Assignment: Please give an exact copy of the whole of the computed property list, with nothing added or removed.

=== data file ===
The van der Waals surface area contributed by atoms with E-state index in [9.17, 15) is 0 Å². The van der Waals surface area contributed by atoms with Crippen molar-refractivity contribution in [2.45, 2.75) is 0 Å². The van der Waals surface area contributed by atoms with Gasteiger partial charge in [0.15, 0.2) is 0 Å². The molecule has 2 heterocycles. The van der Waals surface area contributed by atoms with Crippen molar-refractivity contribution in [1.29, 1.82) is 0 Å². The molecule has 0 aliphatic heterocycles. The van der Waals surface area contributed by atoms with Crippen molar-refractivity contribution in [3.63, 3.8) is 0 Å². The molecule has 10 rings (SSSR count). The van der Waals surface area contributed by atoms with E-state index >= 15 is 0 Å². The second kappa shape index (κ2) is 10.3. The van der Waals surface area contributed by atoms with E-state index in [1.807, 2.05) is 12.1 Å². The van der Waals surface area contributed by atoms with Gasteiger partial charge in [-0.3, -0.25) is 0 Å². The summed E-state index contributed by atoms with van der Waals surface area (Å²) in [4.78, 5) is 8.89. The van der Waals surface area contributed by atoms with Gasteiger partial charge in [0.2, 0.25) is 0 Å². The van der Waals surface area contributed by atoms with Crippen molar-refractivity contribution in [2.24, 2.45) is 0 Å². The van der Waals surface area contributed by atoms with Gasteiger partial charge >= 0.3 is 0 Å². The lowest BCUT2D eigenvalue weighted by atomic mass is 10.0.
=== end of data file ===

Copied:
The van der Waals surface area contributed by atoms with E-state index in [9.17, 15) is 0 Å². The van der Waals surface area contributed by atoms with Crippen molar-refractivity contribution in [2.45, 2.75) is 0 Å². The van der Waals surface area contributed by atoms with Gasteiger partial charge in [0.15, 0.2) is 0 Å². The molecule has 2 heterocycles. The van der Waals surface area contributed by atoms with Crippen molar-refractivity contribution in [1.29, 1.82) is 0 Å². The molecule has 0 aliphatic heterocycles. The van der Waals surface area contributed by atoms with Crippen molar-refractivity contribution in [3.63, 3.8) is 0 Å². The molecule has 10 rings (SSSR count). The van der Waals surface area contributed by atoms with E-state index >= 15 is 0 Å². The second kappa shape index (κ2) is 10.3. The van der Waals surface area contributed by atoms with E-state index in [1.807, 2.05) is 12.1 Å². The van der Waals surface area contributed by atoms with Gasteiger partial charge in [-0.3, -0.25) is 0 Å². The summed E-state index contributed by atoms with van der Waals surface area (Å²) in [4.78, 5) is 8.89. The van der Waals surface area contributed by atoms with Gasteiger partial charge in [0.2, 0.25) is 0 Å². The van der Waals surface area contributed by atoms with Crippen molar-refractivity contribution in [2.24, 2.45) is 0 Å². The van der Waals surface area contributed by atoms with Gasteiger partial charge >= 0.3 is 0 Å². The lowest BCUT2D eigenvalue weighted by atomic mass is 10.0.